Once upon a time – in the late 19th century – the south-easterly district of Oberschöneweide, was one of Europe’s major industrial centres.
Thanks largely to the founding there of electrical company AEG (Allgemeine Elektricitäts-Gesellschaft), founded by Emil Rathenau, the area became a mini-Elektropolis, home to Germany’s first three-phase electric power station (Kraftwerk Oberspree), the Kabelwerk Oberspree (a vast cable-manufacturing plant) and theAEG-TRO transformer factory, which supplied to power plants and companies across the globe.
All of this prominent activity ceased after the war, and by the end of the GDR had completely collapsed. Alighting at S-Bahn at Schöneweide, I traversed part of this former industrial nexus to find mostly deserted building sites, dilapidated structures and the occasional modern electrical plant, humming ominously to itself in the sunshine.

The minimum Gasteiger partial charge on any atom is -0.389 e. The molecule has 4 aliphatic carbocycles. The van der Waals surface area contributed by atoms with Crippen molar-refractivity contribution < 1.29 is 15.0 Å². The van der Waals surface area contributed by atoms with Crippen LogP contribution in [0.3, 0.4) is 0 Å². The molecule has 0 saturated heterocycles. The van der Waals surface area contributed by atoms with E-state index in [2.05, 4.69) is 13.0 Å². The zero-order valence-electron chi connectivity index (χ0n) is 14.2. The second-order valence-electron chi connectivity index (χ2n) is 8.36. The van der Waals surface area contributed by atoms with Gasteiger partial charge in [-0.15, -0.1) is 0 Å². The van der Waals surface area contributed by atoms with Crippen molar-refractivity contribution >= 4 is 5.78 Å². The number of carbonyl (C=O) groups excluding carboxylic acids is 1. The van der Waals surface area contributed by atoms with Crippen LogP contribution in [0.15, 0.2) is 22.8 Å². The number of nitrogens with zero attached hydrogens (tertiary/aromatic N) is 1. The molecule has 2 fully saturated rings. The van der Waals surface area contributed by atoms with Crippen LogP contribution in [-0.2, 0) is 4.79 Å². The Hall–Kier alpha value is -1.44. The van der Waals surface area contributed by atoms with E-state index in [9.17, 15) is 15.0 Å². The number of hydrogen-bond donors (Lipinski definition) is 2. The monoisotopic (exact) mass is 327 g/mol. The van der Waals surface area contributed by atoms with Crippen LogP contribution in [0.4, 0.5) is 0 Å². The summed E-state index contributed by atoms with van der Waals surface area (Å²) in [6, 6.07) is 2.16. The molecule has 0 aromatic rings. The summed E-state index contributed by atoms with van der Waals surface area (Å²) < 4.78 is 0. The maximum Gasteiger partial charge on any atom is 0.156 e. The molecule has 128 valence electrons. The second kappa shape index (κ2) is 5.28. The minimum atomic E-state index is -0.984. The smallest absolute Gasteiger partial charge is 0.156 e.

Some of the old infrastructure architecture remains. The remnants of the bombed and burned Kabelwerk is still an erstwhile haunt for local and visiting urbexers, and though Hans Heinrich Müller’s striking Altes Kraftwerk Rummelsburg further north is today mostly accessible only to film and photography crews, the mighty chimneys of the mighty Heizkraftwerk Klingenberg still pour out thick white smoke for the whole city to see (courtesy of contemporary owners Vattenfall).
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